Regulators are all over the banks dishing out fines for the Libor fixing scandal. It does feel very much like bolting the stable door when the horse has already bolted. And the reforms feel incredibly flimsy particularly the one about allowing banks to keep their rates secret for three months so they don't garner a reputation for being in trouble! I'm not sure enough note is being taken of the root cause of the problem when considering the solution.
When I picture the rate fixing going on I imagine a bunch of young men on the phone with their eight screens in front of them. They are all laughing and joshing with other men in other rooms full of men with lots of screens - there is a heady cocktail brewing:
1) Self interest - how can I profit out of this?
2) Ego - how can I come out on top?
3) Group think - everyone's at it so I need to be in the game
It reminds me of Friday evenings in my house when my 16 year-old has his mates around. Everything's a competition. PlayStation, music, football, general knowledge. The banter is competitive and it's cool to come out on top. Winning makes you popular. Men produce more testosterone when they are surrounded by other men. Testosterone encourages risk taking.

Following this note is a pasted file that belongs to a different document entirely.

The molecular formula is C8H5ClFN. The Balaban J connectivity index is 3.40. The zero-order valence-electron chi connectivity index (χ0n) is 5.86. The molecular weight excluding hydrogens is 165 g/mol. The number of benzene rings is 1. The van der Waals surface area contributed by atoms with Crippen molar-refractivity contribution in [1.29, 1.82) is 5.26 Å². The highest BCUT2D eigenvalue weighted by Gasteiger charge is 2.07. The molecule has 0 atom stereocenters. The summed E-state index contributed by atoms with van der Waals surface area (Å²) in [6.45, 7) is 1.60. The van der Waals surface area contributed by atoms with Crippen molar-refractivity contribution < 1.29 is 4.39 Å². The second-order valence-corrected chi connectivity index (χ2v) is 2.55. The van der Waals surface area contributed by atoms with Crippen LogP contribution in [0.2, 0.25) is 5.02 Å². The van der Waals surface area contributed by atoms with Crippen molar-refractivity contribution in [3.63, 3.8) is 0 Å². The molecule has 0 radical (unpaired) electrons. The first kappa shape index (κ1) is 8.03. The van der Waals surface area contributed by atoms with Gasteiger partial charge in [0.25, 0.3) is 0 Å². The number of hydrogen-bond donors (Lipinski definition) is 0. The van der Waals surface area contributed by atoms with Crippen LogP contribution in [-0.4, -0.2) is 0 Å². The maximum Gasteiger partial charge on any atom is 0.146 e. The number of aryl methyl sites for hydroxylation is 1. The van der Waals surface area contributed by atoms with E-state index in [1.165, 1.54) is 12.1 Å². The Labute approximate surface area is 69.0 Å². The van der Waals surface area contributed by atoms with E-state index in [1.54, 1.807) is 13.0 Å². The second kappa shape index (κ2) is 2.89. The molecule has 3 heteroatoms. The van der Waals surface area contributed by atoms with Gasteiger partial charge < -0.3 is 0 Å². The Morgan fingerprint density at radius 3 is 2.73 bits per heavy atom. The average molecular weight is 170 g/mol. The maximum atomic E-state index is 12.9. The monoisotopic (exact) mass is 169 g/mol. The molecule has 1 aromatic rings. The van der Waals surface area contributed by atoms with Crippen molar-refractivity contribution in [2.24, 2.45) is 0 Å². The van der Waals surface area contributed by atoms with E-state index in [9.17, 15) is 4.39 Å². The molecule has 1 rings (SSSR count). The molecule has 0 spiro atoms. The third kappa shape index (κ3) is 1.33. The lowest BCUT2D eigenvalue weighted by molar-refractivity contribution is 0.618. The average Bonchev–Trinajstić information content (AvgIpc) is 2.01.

When my daughter has her friends around the vibe is VERY different. Showing off is decidedly uncool, sharing problems is de rigueur. Being openly competitive is looked at askance. Collaborating over homework can go on for hours.... and hours. Neither approach is right or wrong, but they both have clear advantages.
So I have a simple solution to avoid the next financial scandal whether it's CDOs or Libor - hire more women. I mean it. Seriously. Some of women's self-questioning, collaboration and prudence would act as a much needed balance to men's more gung-ho approach. Women are not risk-averse, but they are more prudent about it. A study by Leeds University looking into liquidation showed that, of their 11,000 sample companies, those companies where there were at least one or two women on the board were 20% less likely to go under. They put it down to women's prudent risk-taking strategies as well as their people management skills. A recent study compiled by Barclays Wealth Management shows that affluent, established female business owners in the UK are earning on average 14% more than their male counterparts. But, when you examine this more closely, what you see is the same sensible approach where women don't borrow as much for start ups and only start to pay themselves a lot once they have a proven financial record and the business is on very solid ground.
And if you think my simple solution all sounds a bit too flippant, or is devoid of regulatory technicality, just bear in mind that all organisations, from the smallest to the largest multinationals, are simply groups of people - and people tend to act far more on human instinct than they ever will on rules and regulations.